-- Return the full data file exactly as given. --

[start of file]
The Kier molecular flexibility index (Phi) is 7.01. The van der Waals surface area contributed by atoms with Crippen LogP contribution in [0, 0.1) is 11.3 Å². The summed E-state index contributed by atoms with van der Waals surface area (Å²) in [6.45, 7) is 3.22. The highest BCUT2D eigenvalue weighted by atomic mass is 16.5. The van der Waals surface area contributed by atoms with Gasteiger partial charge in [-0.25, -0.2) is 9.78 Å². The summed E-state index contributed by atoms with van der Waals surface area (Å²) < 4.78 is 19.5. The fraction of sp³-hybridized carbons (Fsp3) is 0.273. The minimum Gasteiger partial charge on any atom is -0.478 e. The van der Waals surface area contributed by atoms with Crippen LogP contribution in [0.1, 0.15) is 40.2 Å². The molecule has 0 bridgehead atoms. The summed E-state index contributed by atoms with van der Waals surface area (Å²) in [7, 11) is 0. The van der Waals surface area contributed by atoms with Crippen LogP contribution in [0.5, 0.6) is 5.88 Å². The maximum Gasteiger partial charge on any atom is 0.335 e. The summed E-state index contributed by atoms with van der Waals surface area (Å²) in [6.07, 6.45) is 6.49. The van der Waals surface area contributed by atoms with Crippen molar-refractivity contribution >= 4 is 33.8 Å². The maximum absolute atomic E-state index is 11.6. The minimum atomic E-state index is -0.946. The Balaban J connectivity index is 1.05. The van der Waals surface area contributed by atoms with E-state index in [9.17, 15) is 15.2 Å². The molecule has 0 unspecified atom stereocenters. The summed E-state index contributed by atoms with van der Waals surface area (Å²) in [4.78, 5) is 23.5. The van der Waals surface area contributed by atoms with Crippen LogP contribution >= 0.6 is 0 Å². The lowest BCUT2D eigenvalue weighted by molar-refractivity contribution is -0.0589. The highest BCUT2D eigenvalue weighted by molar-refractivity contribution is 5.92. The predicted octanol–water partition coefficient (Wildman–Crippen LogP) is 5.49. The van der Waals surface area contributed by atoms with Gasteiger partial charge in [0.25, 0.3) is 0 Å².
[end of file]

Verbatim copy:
The Kier molecular flexibility index (Phi) is 7.01. The van der Waals surface area contributed by atoms with Crippen LogP contribution in [0, 0.1) is 11.3 Å². The summed E-state index contributed by atoms with van der Waals surface area (Å²) in [6.45, 7) is 3.22. The highest BCUT2D eigenvalue weighted by atomic mass is 16.5. The van der Waals surface area contributed by atoms with Gasteiger partial charge in [-0.25, -0.2) is 9.78 Å². The summed E-state index contributed by atoms with van der Waals surface area (Å²) < 4.78 is 19.5. The fraction of sp³-hybridized carbons (Fsp3) is 0.273. The minimum Gasteiger partial charge on any atom is -0.478 e. The van der Waals surface area contributed by atoms with Crippen LogP contribution in [0.1, 0.15) is 40.2 Å². The molecule has 0 bridgehead atoms. The summed E-state index contributed by atoms with van der Waals surface area (Å²) in [7, 11) is 0. The van der Waals surface area contributed by atoms with Crippen LogP contribution in [0.5, 0.6) is 5.88 Å². The maximum Gasteiger partial charge on any atom is 0.335 e. The summed E-state index contributed by atoms with van der Waals surface area (Å²) in [6.07, 6.45) is 6.49. The van der Waals surface area contributed by atoms with Crippen molar-refractivity contribution >= 4 is 33.8 Å². The maximum absolute atomic E-state index is 11.6. The minimum atomic E-state index is -0.946. The Balaban J connectivity index is 1.05. The van der Waals surface area contributed by atoms with E-state index in [9.17, 15) is 15.2 Å². The molecule has 0 unspecified atom stereocenters. The summed E-state index contributed by atoms with van der Waals surface area (Å²) in [4.78, 5) is 23.5. The van der Waals surface area contributed by atoms with Crippen LogP contribution >= 0.6 is 0 Å². The lowest BCUT2D eigenvalue weighted by molar-refractivity contribution is -0.0589. The highest BCUT2D eigenvalue weighted by molar-refractivity contribution is 5.92. The predicted octanol–water partition coefficient (Wildman–Crippen LogP) is 5.49. The van der Waals surface area contributed by atoms with Gasteiger partial charge in [0.25, 0.3) is 0 Å².